Beer drinking and axe-throwing may not sound like the safest combination on earth.

But Natalie Hauck, co-owner of You Bet Your Axe in Elkton, Md., swears that it’s not as dangerous as it sounds.

You Bet Your Axe is part of a growing trend in public sporting, with both a World and National Axe Throwing League, featuring league and tournament play, and plenty of room for the casual thrower.

At YBYA, there are seven throwing lanes, two targets per lane, with up to 12 people per lane, hurling handheld hatchets at a wooden bullseye.

The play moves pretty much like bowling, with 10 “frames,” and scoring based on which ring of the target is hit, similar to darts, with each ring valued at different points.

Each lane also has a coach to help players learn the proper technique and to keep up with the scoring.  Instead of numbers, the lanes are named after locations Hauck said are important to her and her partners – Elkton, Woodbury, Scranton, and the like.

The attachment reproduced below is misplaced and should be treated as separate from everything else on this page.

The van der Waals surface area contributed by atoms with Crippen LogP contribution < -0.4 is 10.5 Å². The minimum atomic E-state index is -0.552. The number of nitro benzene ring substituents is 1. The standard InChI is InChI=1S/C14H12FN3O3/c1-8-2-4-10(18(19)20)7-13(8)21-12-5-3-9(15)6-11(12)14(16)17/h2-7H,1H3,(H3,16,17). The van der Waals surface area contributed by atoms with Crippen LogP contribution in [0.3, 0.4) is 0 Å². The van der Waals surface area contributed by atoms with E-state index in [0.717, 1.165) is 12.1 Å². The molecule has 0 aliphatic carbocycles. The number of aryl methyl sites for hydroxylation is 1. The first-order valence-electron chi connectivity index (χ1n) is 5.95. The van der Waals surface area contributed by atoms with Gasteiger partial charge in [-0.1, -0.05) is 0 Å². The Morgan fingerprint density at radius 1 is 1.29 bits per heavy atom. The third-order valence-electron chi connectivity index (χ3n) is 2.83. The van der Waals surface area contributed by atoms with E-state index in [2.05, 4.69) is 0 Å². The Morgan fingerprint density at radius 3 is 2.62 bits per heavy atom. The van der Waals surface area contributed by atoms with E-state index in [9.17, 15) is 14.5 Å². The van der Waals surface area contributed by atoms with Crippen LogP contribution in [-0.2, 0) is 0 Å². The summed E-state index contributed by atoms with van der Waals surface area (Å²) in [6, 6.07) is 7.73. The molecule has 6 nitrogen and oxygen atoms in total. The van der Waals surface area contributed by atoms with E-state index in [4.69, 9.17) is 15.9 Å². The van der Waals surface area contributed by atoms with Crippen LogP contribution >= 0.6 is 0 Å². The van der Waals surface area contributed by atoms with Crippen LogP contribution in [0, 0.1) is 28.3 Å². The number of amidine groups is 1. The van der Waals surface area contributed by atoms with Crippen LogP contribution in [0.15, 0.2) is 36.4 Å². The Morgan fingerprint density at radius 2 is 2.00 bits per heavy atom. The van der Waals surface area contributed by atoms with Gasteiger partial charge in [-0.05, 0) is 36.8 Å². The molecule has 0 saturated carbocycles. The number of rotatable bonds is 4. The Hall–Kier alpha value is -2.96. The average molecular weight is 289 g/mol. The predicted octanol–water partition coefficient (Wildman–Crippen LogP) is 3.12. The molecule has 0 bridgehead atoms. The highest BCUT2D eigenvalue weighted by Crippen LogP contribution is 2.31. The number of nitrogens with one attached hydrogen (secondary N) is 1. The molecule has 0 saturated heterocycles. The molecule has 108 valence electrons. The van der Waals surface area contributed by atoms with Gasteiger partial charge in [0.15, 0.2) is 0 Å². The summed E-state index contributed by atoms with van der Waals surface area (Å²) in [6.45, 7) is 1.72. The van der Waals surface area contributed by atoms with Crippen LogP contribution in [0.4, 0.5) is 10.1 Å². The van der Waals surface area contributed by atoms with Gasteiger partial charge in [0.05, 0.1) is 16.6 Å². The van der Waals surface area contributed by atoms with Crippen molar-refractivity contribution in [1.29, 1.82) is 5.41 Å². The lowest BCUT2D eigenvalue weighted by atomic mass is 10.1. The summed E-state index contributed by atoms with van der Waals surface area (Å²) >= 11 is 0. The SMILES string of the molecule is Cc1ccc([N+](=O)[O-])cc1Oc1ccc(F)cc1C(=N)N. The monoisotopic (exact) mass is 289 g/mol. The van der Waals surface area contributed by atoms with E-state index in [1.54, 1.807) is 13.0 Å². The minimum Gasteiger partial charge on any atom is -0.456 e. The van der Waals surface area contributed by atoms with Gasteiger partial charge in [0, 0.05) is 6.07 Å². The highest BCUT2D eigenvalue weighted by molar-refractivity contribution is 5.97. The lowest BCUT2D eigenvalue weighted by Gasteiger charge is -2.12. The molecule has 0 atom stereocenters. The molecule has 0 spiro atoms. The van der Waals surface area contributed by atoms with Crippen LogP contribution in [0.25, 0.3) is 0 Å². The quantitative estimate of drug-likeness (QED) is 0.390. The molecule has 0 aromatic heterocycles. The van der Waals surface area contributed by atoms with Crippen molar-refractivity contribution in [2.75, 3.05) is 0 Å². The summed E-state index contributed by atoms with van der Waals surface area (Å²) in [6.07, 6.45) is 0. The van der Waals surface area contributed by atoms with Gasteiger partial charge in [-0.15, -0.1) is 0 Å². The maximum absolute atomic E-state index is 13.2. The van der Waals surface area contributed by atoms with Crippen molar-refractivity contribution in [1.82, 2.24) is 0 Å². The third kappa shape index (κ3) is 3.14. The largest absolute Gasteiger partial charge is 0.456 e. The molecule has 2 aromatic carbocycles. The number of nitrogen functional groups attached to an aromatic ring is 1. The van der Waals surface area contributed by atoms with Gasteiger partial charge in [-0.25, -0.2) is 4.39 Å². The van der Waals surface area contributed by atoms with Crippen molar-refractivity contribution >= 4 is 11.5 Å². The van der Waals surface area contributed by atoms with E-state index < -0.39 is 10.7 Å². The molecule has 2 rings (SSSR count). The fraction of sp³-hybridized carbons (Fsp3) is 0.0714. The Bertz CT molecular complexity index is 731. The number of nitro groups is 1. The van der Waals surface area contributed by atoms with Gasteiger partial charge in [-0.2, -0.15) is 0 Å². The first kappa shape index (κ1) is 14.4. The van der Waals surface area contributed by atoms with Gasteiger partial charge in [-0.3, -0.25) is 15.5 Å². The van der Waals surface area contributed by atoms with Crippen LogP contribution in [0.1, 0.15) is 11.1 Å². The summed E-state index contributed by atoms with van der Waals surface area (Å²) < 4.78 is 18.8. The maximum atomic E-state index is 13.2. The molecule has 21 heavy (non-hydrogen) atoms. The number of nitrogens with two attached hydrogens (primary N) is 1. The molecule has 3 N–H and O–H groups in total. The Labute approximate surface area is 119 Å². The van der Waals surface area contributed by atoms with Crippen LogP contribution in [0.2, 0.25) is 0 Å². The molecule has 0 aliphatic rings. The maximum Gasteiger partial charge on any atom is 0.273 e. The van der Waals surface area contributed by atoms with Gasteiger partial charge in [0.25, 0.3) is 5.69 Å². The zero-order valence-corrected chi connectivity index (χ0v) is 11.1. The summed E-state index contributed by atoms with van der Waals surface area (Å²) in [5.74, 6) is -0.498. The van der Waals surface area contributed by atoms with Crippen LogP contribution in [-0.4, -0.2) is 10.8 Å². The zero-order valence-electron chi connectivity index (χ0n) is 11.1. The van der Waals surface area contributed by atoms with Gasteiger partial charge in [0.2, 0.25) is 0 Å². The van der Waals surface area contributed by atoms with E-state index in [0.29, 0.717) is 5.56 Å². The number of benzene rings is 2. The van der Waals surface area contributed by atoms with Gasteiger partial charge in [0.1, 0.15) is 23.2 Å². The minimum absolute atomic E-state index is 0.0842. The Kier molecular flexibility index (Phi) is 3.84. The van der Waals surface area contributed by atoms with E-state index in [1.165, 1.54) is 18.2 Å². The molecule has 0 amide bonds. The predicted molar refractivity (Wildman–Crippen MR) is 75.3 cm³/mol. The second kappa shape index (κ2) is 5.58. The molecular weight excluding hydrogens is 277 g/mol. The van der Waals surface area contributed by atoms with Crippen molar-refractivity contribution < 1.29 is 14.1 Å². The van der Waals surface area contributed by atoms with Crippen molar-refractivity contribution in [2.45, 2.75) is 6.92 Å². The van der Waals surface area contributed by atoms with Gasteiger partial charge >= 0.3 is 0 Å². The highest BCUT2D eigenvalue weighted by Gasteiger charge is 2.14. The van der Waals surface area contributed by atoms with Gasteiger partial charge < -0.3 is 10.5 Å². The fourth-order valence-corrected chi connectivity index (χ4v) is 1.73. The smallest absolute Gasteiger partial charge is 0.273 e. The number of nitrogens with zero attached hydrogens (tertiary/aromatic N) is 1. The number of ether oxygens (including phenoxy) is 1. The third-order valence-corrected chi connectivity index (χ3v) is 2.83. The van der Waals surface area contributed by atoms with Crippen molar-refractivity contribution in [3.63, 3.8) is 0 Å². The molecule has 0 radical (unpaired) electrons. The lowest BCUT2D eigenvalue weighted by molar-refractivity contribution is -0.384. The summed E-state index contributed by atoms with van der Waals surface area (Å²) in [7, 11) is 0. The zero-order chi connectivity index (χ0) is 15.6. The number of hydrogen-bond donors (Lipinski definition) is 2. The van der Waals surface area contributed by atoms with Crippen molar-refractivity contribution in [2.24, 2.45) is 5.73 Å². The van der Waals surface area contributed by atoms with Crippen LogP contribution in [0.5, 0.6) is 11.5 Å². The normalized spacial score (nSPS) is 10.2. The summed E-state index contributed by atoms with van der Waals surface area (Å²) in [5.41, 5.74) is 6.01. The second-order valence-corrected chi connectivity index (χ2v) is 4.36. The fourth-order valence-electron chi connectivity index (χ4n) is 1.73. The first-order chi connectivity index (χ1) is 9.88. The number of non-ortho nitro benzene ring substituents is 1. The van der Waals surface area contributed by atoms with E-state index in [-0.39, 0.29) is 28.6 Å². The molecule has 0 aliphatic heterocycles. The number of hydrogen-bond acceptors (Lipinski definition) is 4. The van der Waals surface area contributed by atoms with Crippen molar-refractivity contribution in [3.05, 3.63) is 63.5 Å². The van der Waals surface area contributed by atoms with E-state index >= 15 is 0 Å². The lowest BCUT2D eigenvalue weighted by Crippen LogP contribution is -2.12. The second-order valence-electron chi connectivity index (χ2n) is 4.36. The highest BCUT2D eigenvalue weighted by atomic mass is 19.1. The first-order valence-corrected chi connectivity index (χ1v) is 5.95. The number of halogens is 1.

Sessions are an hour or two usually, Hauck said, with many folks doing the first hour and enjoying it so much, they ask for a second.

Hauck said their customers come from all walks of life and any age, provided they’re 21 and up.

“Saturday nights, we’re slammed in here,” Hauck said, adding that business has been steadily increasing since opening in December 2018. “And we consider this place a family place, despite the age restriction, so we don’t have that seedy element in here.”

Hauck said she and her partner Nicole Ball got hooked when they checked out a similar venue in New Jersey.

“Halfway through the game, I turned to Nicole and said, ‘this is awesome – we could do this,’” Hauck said. “We started from scratch, we didn’t want to pay a franchise fee. We thought, how hard could this be? It’s not rocket science.”

She added that while they originally looked at locations in Wilmington and Newark, zoning and other restrictions relegated them to industrial parks in the city – an area they wanted to avoid.

“When we found this spot, we thought it was perfect – it’s where my husband’s former gym was, so the space was wide open, which is what we needed,” she said.

And again, while it may sound like a dangerous blend on paper, no one has been out of control intoxicated, and customer feedback has been overwhelmingly on the good side, Hauck said.

“We see people walk by, and they literally step back and peer in,” Hauck said. “And they’ll walk in like, ‘what is going on in here?’ And when we explain it, some people are still like, ‘this place exists?’”

For more information, or to book a lane reservation, visit